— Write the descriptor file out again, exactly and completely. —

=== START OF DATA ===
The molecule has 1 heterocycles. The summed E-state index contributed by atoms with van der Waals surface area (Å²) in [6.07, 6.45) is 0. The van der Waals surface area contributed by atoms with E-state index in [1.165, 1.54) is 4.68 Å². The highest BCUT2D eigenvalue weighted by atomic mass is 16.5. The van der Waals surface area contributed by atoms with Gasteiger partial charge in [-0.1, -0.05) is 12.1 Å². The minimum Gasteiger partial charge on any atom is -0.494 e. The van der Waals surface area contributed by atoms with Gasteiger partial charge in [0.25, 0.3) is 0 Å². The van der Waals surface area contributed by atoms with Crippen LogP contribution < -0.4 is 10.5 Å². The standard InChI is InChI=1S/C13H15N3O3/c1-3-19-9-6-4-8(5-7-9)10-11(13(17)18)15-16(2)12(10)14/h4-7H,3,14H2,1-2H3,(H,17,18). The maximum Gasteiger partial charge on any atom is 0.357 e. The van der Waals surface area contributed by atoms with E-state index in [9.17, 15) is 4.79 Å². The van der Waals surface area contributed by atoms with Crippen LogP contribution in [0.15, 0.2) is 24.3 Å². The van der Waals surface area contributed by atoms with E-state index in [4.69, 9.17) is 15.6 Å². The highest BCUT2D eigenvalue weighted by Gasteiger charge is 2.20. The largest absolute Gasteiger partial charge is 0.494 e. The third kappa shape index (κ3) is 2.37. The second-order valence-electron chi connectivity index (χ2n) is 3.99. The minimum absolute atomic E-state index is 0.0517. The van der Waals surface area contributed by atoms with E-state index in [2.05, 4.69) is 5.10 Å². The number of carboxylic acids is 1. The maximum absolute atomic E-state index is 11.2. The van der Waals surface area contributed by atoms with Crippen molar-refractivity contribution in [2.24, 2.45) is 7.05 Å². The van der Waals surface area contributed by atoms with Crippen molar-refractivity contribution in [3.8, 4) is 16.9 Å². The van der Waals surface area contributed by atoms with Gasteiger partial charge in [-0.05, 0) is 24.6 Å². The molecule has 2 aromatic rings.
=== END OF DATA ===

The molecule has 1 heterocycles. The summed E-state index contributed by atoms with van der Waals surface area (Å²) in [6.07, 6.45) is 0. The van der Waals surface area contributed by atoms with E-state index in [1.165, 1.54) is 4.68 Å². The highest BCUT2D eigenvalue weighted by atomic mass is 16.5. The van der Waals surface area contributed by atoms with Gasteiger partial charge in [-0.1, -0.05) is 12.1 Å². The minimum Gasteiger partial charge on any atom is -0.494 e. The van der Waals surface area contributed by atoms with Gasteiger partial charge in [0.25, 0.3) is 0 Å². The van der Waals surface area contributed by atoms with Crippen LogP contribution < -0.4 is 10.5 Å². The standard InChI is InChI=1S/C13H15N3O3/c1-3-19-9-6-4-8(5-7-9)10-11(13(17)18)15-16(2)12(10)14/h4-7H,3,14H2,1-2H3,(H,17,18). The maximum Gasteiger partial charge on any atom is 0.357 e. The van der Waals surface area contributed by atoms with E-state index in [9.17, 15) is 4.79 Å². The van der Waals surface area contributed by atoms with Crippen LogP contribution in [0.15, 0.2) is 24.3 Å². The van der Waals surface area contributed by atoms with E-state index in [4.69, 9.17) is 15.6 Å². The highest BCUT2D eigenvalue weighted by Gasteiger charge is 2.20. The largest absolute Gasteiger partial charge is 0.494 e. The third kappa shape index (κ3) is 2.37. The second-order valence-electron chi connectivity index (χ2n) is 3.99. The minimum absolute atomic E-state index is 0.0517. The van der Waals surface area contributed by atoms with E-state index in [2.05, 4.69) is 5.10 Å². The number of carboxylic acids is 1. The maximum absolute atomic E-state index is 11.2. The van der Waals surface area contributed by atoms with Crippen molar-refractivity contribution in [2.24, 2.45) is 7.05 Å². The van der Waals surface area contributed by atoms with Crippen molar-refractivity contribution in [3.8, 4) is 16.9 Å². The van der Waals surface area contributed by atoms with Gasteiger partial charge in [-0.05, 0) is 24.6 Å². The molecule has 2 aromatic rings.